Between Nixon and the New Politics
Although Nathan Glazer (p. 43) is for McGovern and Milton Himmelfarb (p. 48) is against him, they both expect that Jews will give a smaller majority of their vote to the Democratic candidate this year than they have ever given to a Democratic candidate in any recent Presidential election. The normal pattern has been for Jews to give between 80 and 90 per cent of their vote to the Democratic Presidential candidate; this year the figure is widely expected to go below 70 per cent and could even, some say, go below 60. One also hears that a certain number of wealthy Jews who have contributed heavily to Democratic Presidential candidates in the past are either planning to sit this election out or to throw their financial support to Nixon.
Does all this mean that the Jews are beginning to move into the Republican party? I think not—or at least not necessarily. In my opinion, the turn away from McGovern has been caused not by a sudden access of Jewish enthusiasm for Nixon or his party, but by a steadily mounting Jewish uneasiness over McGovern. I think, moreover, that to understand this uneasiness fully, one has to look not only at the two issues of Israel and quotas which Mr. Glazer and Mr. Himmelfarb between them so exhaustively discuss, but also at the character of the “McGovern phenomenon” as a whole. For everything in this discussion depends on whether the forces led by McGovern will retain control of the Democratic party or whether they will indeed prove to be, as many people have predicted, the Gold-waterites of the Left.
That Richard Nixon inspires dislike among liberals and even hatred is hardly news, and it is hardly necessary to show in detail that in the course of his pre-Presidential career he generally spoke and acted in such a way as to deserve this response. Even as President he has done many things calculated to infuriate liberals. He has unleashed Agnew, he has taken a tough line on civil disobedience and direct-action protest, he has invaded Cambodia, he has intensified the air war in North Vietnam, he has appointed conservatives to the Supreme Court, he has come out against busing.
Yet it is also true that in the course of his career as President he has done more and more to deserve, if not the affection of liberals, then at least a diminution of their dislike. He has proposed a guaranteed annual income, he has instituted wage-and-price controls, he has withdrawn half-a-million men from Vietnam, he has enunciated a foreign-policy doctrine involving a lesser degree of American intervention in international disputes, he has visited Communist China, he has negotiated an arms-limitation treaty with the Soviet Union and possibly also (if such surprising developments as the move toward unification of the two Koreas and the departure of Soviet troops from Egypt are anything more than coincidence) the beginnings of a long-range political settlement. On balance, surely, it makes more sense for Nixon’s old supporters in the conservative camp like William F. Buckley, Jr. and Richard J. Whalen to feel betrayed (which indeed they seem to do) than it does for liberals to go on hating him as much as they seem to do. Nevertheless liberals do go on hating him, less perhaps than they used to but still much more than, on the record, they rationally should.
And if this is the case with liberals in general, it is also the case with Jews, who are still one of the most liberal groups in the country (for even if the most wildly pessimistic forecasts from the Democratic point of view were to prove accurate, it would mean that “only” 60 per cent of Jewish voters were going for McGovern—a higher percentage than he is likely to get from any other group except perhaps the blacks). Jews as liberals share in the general liberal dislike of Nixon, and Jews as Jews, often with an even lesser degree of rationality, dislike him on their own. The Israelis say that Nixon has done more for them than any American President before him, and yet in speaking before Jewish audiences I have repeatedly been asked what I think makes the Nixon administration “anti-Israel.” More Jews have been appointed to powerful positions within the Nixon administration—one has only to mention the names of Henry Kissinger, Arthur Burns, and Herbert Stein—than has probably ever happened before, and yet I have repeatedly been asked by these same Jewish audiences whether the “fact” that there are no Jews in the Nixon administration means that the President is anti-Semitic. For just as blacks seem not to realize that it is under the Nixon administration that the dual school systems of the South have finally been abolished, and that the concept of “affirmative action” has been turned into a means of instituting a quota system mainly in the black behalf, so Jews seem not to realize that the Nixon administration has been friendly in a variety of important ways to them.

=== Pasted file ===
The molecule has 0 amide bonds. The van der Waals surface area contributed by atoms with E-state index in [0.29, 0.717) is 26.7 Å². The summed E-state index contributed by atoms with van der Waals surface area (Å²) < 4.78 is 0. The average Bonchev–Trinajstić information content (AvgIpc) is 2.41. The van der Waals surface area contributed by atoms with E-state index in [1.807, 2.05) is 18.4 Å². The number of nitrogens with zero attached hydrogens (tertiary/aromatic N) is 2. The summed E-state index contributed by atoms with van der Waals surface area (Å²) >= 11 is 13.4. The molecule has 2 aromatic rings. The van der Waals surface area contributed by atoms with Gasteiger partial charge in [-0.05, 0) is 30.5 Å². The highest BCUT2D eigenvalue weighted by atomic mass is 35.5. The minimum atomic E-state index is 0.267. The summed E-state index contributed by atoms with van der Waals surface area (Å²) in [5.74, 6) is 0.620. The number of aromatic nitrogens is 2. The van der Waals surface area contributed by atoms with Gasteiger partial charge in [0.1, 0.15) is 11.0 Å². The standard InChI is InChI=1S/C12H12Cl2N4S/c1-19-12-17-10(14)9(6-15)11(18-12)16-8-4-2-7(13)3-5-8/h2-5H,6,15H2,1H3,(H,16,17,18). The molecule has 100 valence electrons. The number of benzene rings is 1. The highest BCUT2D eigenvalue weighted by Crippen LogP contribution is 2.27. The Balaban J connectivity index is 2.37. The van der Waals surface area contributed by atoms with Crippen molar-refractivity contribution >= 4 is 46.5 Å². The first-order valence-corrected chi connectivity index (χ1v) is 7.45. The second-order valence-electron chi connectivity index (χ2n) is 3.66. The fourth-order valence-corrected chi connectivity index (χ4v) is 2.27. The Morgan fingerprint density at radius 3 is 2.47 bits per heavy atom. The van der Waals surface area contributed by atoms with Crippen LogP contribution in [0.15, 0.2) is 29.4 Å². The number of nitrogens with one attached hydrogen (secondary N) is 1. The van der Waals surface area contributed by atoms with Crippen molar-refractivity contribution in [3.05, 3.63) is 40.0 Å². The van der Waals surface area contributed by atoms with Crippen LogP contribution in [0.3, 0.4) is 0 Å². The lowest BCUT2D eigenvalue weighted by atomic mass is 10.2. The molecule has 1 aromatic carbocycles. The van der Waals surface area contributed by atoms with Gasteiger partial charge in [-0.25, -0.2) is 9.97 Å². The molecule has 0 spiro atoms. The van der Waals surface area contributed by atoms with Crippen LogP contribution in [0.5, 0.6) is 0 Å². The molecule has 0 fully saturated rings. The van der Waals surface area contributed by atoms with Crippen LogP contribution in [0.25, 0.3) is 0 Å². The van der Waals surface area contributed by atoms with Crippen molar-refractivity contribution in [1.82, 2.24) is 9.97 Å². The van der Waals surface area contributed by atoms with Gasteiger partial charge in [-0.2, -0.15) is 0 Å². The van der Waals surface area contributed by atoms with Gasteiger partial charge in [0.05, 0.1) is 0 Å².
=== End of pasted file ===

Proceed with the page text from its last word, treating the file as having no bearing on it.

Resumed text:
To complicate matters even further, those Jews who worry about quotas and who oppose McGovern because he appears to favor them, seem not to realize that it is under the Nixon administration that quotas have become a threat. But this is only one of many indications that the Jewish uneasiness over McGovern is not to be fully explained with reference to specific issues, any more than the probable loss he will suffer of normally Democratic Jewish votes is to be explained by a newfound Jewish fondness for Nixon. The specific issues are certainly real and the concern over them is certainly genuine, but there is, I believe, something larger and more difficult to define for which they serve as a manageably concrete, though not altogether satisfactory, stand-in. This something is the New Politics.
By the New Politics I mean the insurgency within the Democratic party which came out of the antiwar movement and which, having lost its chance to capture the party in 1968 either through Eugene McCarthy or through Robert Kennedy, found a second chance in the reforms developed by the McGovern Commission and then seized it through the candidacy of McGovern himself. The nature of the New-Politics movement is easy enough to describe in sociological terms. The movement is made up largely of educated, prosperous people, members of the professional and technical intelligentsia and their wives and children, academics and their students: the group, in short, as Michael Novak (p. 52) reminds us, that David T. Bazelon presciently identified as a New Class long before it came to consciousness of itself as a class and as a potential political force. Thus for all the self-gratulatory speeches about the unprecedented “representativeness” of the 1972 Democratic convention, a survey by Haynes Johnson of the Washington Post showed that fully 39 per cent of the delegates—as compared with 4 per cent of the population as a whole—held postgraduate degrees, and that 31 per cent had incomes of more than $25,000 a year, whereas only 5 per cent of the population as a whole is in so high an economic bracket.